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Activities Filling December Calendar

Lawton, OK

Preserve and Protecting Ft. Sill Indian Agency

Comanche Nation Win Tobacco Dispute

Stacey Heminokeky/News Staff

By Stacey Heminokeky/News Staff

December is a busy month of activities within the Comanche Nation. So mark your calendars to attend the following events: Dec. 13 Elders Day The Comanche Nation sponsors annual Elders Day, which will be 9 a.m. Dec. 13 at the Comanche County Great Plains Coliseum, 920 S. Sheridan Road. Vendors can start setting up at 8 a.m. Doors open at 9 a.m. Meal will be served at 10 a.m. Elders can receive their checks after the meal. Elders who cannot attend the event will have their checks mailed to them through the U.S. Postal Service. Dec. 19 Elder Center Christmas Dinner The Comanche Nation Elder Center, 1107 SW H. Ave, Lawton, will have its annual Christmas Dinner beginning at 11 a.m. Dec. 19. The Elderly Center is asking for attendees to arrive at 10 a.m. due to limited seating. Children will entertain the elders with Christmas singing, and an array of arts-and-craft vendors will be available in the center. Fruit bags with Thaw-aw will be given to elders as a special holiday treat. For more information, contact Marilyn Guerrero, (580) 355-2330.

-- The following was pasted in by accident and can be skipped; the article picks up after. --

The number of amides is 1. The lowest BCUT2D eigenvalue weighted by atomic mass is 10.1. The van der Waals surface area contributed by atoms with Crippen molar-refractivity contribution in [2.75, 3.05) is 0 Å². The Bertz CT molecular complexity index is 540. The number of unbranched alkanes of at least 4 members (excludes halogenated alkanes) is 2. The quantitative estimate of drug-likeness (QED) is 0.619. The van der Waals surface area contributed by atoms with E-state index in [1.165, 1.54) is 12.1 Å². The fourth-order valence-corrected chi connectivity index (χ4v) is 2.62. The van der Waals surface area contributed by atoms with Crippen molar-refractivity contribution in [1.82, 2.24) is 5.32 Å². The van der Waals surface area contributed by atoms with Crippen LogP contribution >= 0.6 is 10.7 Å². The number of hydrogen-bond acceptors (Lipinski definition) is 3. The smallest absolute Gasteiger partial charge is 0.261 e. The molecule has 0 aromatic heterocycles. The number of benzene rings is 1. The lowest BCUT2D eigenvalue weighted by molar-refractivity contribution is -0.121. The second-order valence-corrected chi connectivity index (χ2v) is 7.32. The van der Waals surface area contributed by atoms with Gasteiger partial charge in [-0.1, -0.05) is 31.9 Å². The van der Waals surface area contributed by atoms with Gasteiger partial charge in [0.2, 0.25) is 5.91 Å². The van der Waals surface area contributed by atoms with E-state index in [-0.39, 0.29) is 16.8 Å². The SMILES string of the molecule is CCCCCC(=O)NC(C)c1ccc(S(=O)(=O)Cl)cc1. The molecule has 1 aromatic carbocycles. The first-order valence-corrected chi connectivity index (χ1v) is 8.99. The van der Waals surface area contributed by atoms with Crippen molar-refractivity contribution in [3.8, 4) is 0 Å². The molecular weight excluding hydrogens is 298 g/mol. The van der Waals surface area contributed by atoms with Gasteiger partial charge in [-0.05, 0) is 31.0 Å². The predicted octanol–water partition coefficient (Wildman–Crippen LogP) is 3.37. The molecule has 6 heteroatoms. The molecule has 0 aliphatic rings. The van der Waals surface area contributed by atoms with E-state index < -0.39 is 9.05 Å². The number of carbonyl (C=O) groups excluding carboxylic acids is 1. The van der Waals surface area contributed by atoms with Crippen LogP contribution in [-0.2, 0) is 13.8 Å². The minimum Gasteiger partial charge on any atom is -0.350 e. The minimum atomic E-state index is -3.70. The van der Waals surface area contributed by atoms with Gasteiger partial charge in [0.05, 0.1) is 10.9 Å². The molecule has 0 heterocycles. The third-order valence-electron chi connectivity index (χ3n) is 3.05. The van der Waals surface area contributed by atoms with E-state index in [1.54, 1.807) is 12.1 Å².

Comanche Nation offices will be closed Dec. 24-25 for the Christmas Holiday, and Jan. 1 for New Years Day

December 2013